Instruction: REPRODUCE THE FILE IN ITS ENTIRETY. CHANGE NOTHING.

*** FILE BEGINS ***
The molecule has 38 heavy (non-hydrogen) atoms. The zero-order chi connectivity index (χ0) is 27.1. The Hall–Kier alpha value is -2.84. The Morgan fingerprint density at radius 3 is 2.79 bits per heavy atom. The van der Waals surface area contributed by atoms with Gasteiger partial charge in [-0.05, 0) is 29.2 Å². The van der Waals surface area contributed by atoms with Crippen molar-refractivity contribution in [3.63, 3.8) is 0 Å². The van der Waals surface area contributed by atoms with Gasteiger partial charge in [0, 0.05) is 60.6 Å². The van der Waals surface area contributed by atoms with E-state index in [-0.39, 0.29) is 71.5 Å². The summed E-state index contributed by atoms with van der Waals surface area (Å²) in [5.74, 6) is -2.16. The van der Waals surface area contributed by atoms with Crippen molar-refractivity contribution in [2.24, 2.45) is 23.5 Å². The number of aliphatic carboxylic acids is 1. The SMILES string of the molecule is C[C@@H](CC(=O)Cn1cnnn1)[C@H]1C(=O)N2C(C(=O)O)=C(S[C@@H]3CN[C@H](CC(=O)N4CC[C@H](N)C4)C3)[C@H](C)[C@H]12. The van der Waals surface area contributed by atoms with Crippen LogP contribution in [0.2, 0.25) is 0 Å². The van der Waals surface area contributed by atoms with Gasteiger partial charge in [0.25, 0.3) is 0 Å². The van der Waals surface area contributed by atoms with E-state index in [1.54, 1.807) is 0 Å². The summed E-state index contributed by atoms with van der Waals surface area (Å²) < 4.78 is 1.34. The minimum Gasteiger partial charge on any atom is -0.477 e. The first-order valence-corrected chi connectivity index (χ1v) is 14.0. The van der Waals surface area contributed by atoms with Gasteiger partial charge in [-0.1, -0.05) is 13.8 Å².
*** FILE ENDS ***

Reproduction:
The molecule has 38 heavy (non-hydrogen) atoms. The zero-order chi connectivity index (χ0) is 27.1. The Hall–Kier alpha value is -2.84. The Morgan fingerprint density at radius 3 is 2.79 bits per heavy atom. The van der Waals surface area contributed by atoms with Gasteiger partial charge in [-0.05, 0) is 29.2 Å². The van der Waals surface area contributed by atoms with Crippen molar-refractivity contribution in [3.63, 3.8) is 0 Å². The van der Waals surface area contributed by atoms with Gasteiger partial charge in [0, 0.05) is 60.6 Å². The van der Waals surface area contributed by atoms with E-state index in [-0.39, 0.29) is 71.5 Å². The summed E-state index contributed by atoms with van der Waals surface area (Å²) in [5.74, 6) is -2.16. The van der Waals surface area contributed by atoms with Crippen molar-refractivity contribution in [2.24, 2.45) is 23.5 Å². The number of aliphatic carboxylic acids is 1. The SMILES string of the molecule is C[C@@H](CC(=O)Cn1cnnn1)[C@H]1C(=O)N2C(C(=O)O)=C(S[C@@H]3CN[C@H](CC(=O)N4CC[C@H](N)C4)C3)[C@H](C)[C@H]12. The van der Waals surface area contributed by atoms with Crippen LogP contribution in [0.2, 0.25) is 0 Å². The van der Waals surface area contributed by atoms with Gasteiger partial charge in [0.25, 0.3) is 0 Å². The van der Waals surface area contributed by atoms with E-state index in [1.54, 1.807) is 0 Å². The summed E-state index contributed by atoms with van der Waals surface area (Å²) < 4.78 is 1.34. The minimum Gasteiger partial charge on any atom is -0.477 e. The first-order valence-corrected chi connectivity index (χ1v) is 14.0. The van der Waals surface area contributed by atoms with Gasteiger partial charge in [-0.1, -0.05) is 13.8 Å².